Opportunity: We know that the American public is fed up with corruption and it’s time to act. It’s going to be a tough fight, but we’re working on passing a new law called the American Anti-Corruption Act.

Action: We need at least 1 million people behind the Act, so we’re asking people to add their names today to show their support. Will you Sign?

Follow Up:  If Yes: Thanks! We are working to start a local group, here in (town). If would you be interested in becoming more involved check the “volunteer” box. Here is some more literature about the issue. Have a great day!

If No: Okay, thank you for your time, here is some literature about the issue. Have a great day!

If they ask for more information about the act, say the following:
It was drafted by some of the top constitutional lawyers in the country in consultation with advocates, academics and activists from both sides of the aisle. It focuses on 3 thing: 1) It stops political bribery by stopping Members of Congress from taking donations from industries they regulate, 2) It removes the secrecy in political spending by requiring full transparency, and 3) it gives everyday voters power over elections through an innovative form of election funding.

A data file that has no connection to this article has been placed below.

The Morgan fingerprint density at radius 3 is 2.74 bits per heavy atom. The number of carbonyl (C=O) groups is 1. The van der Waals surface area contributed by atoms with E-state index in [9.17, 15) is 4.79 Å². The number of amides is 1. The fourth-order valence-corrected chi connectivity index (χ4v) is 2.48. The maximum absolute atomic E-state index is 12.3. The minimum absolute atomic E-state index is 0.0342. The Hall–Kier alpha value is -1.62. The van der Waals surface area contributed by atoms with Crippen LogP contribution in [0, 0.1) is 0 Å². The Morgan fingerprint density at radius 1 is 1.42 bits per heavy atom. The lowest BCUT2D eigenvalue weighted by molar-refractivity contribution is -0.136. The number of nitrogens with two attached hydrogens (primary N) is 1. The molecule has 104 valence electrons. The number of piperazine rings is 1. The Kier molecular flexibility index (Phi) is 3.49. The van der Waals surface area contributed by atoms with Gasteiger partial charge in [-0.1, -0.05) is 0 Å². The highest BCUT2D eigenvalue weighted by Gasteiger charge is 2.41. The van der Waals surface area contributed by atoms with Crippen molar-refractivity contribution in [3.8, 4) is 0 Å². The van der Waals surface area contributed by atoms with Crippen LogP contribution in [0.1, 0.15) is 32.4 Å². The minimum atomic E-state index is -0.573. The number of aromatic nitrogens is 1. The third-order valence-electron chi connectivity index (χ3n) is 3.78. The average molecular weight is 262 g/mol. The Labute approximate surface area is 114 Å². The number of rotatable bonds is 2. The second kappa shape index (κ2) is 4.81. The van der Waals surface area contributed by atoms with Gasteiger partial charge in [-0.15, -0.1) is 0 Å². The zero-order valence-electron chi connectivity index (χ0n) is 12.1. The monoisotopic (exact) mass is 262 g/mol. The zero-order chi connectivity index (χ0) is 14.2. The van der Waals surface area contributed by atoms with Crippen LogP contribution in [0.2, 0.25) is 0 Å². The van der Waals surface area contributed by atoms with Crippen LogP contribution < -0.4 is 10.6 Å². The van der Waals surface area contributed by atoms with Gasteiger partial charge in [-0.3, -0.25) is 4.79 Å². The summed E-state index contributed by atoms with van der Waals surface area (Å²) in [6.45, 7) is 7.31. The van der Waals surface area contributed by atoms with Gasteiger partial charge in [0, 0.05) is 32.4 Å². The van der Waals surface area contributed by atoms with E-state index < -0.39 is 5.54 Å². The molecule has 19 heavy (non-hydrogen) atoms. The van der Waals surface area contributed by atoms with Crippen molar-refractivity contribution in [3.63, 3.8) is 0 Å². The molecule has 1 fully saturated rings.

Tips for great canvassing:

  • Smile and make eye contact while you’re speaking.
  • Introduce yourself and the RepresentUs campaign at the beginning.
  • If the person you’re speaking to is very busy or is strongly not with us, it’s best to move on quickly.
  • Move quickly between houses and cover as much ground as you can.
  • If there’s a doorbell, push hard and listen for the sound of the bell. If there isn’t a doorbell or you don’t hear it ringing, don’t be afraid to knock. And be sure you knock loudly enough so that they can hear you!
  • Canvassing can be intimidating for people who haven’t done it before. So if you’re leading a group, be sure to give everyone lots of encouragement and support. Make sure that brand new canvassers canvass with a “buddy” for at least the first 20-30 minutes to get them off on the right foot.
  • Wear comfortable shoes.
  • Always end the conversation on a positive note.